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Quad Screening: About This Test

What is the quad screening for birth defects?

The quad screening is a blood test that may be done at 15 to 22 weeks of pregnancy. It's used to look for possible problems with your baby. The quad screening measures the amounts of four things in a pregnant woman's blood. They are:

  • Alpha-fetoprotein (AFP). AFP is made in the liver of an unborn baby (fetus).
  • Human chorionic gonadotropin (hCG). This hormone is made by the placenta when a woman becomes pregnant.
  • Estriol (uE3). This is a form of estrogen that increases during pregnancy. It's made in large amounts by the placenta.
  • Hormone inhibin A. This hormone is produced by the baby and the placenta.

This test can't show for sure that your baby has a birth defect. You would need a diagnostic test called amniocentesis to find out for sure if there is a problem.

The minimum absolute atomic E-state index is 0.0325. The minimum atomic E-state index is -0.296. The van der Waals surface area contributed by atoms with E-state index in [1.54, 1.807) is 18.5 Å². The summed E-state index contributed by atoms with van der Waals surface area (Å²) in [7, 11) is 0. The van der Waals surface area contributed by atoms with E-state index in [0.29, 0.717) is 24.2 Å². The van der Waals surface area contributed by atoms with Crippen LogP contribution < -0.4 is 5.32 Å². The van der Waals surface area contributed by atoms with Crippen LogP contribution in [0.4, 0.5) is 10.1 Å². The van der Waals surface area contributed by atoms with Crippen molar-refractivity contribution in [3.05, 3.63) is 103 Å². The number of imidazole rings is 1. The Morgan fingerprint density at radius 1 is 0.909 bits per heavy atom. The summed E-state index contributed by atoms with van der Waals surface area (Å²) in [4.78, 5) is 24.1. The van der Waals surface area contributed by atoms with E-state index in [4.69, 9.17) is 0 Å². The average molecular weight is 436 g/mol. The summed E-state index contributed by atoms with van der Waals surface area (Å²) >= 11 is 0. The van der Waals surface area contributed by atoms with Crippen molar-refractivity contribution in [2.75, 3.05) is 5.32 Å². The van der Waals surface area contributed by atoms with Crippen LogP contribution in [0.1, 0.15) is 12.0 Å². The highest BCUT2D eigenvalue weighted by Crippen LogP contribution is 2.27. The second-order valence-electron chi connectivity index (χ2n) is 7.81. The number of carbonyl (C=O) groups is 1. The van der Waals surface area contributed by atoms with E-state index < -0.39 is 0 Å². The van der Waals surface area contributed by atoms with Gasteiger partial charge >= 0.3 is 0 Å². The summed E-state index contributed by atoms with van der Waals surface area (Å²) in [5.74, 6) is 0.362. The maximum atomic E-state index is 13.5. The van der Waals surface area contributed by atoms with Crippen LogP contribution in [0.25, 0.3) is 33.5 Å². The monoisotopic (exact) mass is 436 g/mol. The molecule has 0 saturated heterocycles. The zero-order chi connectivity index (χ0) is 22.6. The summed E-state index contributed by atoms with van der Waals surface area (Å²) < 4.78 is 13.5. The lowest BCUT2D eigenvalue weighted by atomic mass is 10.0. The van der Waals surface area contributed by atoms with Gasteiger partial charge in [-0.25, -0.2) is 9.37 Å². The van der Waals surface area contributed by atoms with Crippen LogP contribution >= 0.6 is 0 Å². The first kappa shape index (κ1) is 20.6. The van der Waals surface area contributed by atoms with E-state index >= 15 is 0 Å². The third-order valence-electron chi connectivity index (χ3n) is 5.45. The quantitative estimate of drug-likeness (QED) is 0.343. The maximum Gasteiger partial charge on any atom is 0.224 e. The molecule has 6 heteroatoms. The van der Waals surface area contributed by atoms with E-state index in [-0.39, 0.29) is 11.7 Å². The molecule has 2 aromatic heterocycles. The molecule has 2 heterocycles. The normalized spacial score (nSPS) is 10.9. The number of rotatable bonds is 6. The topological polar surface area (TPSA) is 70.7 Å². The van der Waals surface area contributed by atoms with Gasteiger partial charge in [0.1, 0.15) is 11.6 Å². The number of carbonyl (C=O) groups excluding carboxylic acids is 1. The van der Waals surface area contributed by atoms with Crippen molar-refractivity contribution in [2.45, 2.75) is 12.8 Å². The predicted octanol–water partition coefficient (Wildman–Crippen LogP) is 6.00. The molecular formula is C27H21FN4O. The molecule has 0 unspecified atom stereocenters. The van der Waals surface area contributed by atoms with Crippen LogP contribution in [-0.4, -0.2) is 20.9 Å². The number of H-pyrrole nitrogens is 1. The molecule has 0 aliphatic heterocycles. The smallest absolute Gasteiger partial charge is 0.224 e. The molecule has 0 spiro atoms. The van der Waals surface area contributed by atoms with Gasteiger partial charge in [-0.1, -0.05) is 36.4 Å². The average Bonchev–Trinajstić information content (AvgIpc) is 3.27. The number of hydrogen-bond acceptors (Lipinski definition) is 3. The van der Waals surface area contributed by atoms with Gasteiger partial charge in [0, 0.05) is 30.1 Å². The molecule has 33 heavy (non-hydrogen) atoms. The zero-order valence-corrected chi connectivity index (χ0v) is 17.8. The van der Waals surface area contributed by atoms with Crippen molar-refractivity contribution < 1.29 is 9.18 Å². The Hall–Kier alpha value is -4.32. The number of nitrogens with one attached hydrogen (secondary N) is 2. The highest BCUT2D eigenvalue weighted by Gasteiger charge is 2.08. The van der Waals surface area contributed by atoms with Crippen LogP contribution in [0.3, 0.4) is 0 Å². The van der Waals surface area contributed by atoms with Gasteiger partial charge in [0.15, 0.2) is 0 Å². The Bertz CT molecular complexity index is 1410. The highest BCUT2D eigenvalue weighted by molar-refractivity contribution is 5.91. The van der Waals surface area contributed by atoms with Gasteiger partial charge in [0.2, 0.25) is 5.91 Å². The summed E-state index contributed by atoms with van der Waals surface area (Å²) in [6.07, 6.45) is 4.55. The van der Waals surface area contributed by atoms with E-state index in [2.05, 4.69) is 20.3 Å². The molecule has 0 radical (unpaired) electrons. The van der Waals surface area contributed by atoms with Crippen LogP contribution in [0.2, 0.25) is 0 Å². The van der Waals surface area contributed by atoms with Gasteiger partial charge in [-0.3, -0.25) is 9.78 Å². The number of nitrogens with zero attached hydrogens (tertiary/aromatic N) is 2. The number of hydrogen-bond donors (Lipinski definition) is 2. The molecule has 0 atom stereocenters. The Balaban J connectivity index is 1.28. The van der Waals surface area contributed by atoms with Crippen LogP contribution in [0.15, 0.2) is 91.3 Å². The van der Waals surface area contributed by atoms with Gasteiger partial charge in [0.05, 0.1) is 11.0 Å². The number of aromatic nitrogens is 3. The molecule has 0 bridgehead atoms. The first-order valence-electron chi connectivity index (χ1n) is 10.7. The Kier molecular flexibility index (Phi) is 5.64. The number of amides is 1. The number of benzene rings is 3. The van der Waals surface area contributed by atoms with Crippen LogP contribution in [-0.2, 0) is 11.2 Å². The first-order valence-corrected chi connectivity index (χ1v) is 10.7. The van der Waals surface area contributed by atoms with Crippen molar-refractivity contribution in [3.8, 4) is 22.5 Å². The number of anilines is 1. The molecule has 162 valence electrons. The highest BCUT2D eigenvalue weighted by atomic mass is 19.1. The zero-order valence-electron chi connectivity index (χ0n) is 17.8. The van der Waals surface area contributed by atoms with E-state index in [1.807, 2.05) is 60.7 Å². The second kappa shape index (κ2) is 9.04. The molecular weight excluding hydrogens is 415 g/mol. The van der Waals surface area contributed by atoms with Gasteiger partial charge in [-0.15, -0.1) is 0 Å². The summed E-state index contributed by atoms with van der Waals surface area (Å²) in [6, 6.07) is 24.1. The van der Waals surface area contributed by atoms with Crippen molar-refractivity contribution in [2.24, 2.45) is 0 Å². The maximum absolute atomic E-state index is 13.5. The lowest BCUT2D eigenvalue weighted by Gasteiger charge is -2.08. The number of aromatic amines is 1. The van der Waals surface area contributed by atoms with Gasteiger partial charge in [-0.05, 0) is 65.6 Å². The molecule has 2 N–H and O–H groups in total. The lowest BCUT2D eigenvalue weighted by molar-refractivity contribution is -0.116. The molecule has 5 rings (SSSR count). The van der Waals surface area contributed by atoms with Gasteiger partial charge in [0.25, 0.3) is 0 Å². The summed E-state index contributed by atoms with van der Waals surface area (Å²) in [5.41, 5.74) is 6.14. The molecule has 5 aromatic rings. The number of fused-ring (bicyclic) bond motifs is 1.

Why is the test done?

The quad screening is done to find out the chance that your baby has certain birth defects, such as Down syndrome, Trisomy 18, spina bifida, or anencephaly.

How is the test done?

A health professional uses a needle to take a blood sample, usually from the arm.

What happens after the test?

If you have a positive test result for Down syndrome or Trisomy 18, your doctor may give you the option to have an amniocentesis to find out for sure if there is a problem. But it's your choice whether to have another test. If you have a negative result, amniocentesis is not indicated. A positive result for spina bifida is following up by a detailed anatomy ultrasound.

Follow-up care is a key part of your treatment and safety. Be sure to make and go to all appointments, and call your doctor or nurse call line if you are having problems. Ask your doctor when you can expect to have your test results.

Where can you learn more?

Go to https://www.healthwise.net/patientEd

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